The nature of friendship in Battle Royale volume 5

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The Battle Royale manga is filled with highlights for me. Volume four reduced me to tears at a particularly painful separation, but each book has had a particular message to it. Sometimes it’s about the necessity of hope in the direst situations, at others the foolish acts that people will do when hope is all they have to cling to. After four volumes of pontificating on love and hope and the human spirit, volume five sees fit to slowly move the plot forward.

Battle Royale volume 5: Friendship is Magic

Battle Royale vol. 5

The volume starts off with a bit of backstory for the relationship between Yukata Sato and Shinji Mimura. These two boys are currently on a quest to blow up the school on the island, which serves as the base of operations for those controlling The Program from behind the scenes. Yukata and Shinji both met back in school. Yukata, being small enough to appear like a child compared to the rest of the kids in his class, is attempting to fend off a group of bullies by… peeing on them.

The boy gets points for creativity but super effective the attempt is not. It is only thanks to the timely intervention of Shinji and his near-superhuman athleticism that Yukata escapes unharmed. The pair strike up a quick friendship, despite their differences, and it has carried forward into the present as they concoct a plan to help everyone escape.

Really, it is Shinji’s plan. He is both the brains and the muscle of the outfit, while Yukata is the bumbling sidekick at best. It goes to show that not every friendship has to be transactional and I never once suspect Shinji’s intentions to look after Yukata, but I also don’t have any faith that Yukata will survive to the end of this story. I can already see the tearful moment when he finally begs his friend to let him be the hero and sacrifice himself.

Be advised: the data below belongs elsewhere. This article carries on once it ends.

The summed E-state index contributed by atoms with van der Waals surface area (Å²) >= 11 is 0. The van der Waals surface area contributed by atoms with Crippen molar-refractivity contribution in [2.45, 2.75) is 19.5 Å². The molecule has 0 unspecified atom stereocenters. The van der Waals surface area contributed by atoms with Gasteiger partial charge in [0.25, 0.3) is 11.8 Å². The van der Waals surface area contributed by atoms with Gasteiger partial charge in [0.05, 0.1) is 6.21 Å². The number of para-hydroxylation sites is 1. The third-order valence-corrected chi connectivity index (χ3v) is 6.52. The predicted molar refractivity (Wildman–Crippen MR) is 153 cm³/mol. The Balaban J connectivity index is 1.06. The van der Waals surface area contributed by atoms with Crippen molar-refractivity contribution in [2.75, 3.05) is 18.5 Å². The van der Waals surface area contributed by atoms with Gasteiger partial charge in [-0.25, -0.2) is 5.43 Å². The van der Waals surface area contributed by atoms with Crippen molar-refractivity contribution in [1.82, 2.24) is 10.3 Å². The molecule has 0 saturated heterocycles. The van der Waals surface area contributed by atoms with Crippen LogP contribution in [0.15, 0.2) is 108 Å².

I see what you’re doing, Battle Royale, and I don’t like it.

Battle Royale vol. 5

In between seeing these two setting up the next explosive moment we can expect, we get treated to a handful of random deaths. Sho Tsukioka, who is revealed to have been a drag queen with an oral fixation before The Program, plots the sweet release he’ll feel from his last cigarette while he is stalking the class sociopath, Kazuo Kiriyama.

Once again, we get to see a snippet of Sho’s backstory before he is lured into a trap by Kazuo. Despite his plans to follow the violent boy until the inevitable conclusion of his rampage across the island, Sho’s sole purpose in the story is to reveal the cunning that lies behind the expressionless face of Kazuo. Pretending to use a public toilet that he found on the island, Kazuo distracts Sho and sneaks up on him.

We find out that the two had a relationship before The Program. Sho was part of Kazuo’s gang who managed to avoid the slaughter that awaited everyone else when they believed Kazuo would spare them. However, “friendship” with Kazuo is a temporary alliance at best. There is no compassion or guilt in his expression as he ends Sho with a spray of bullets.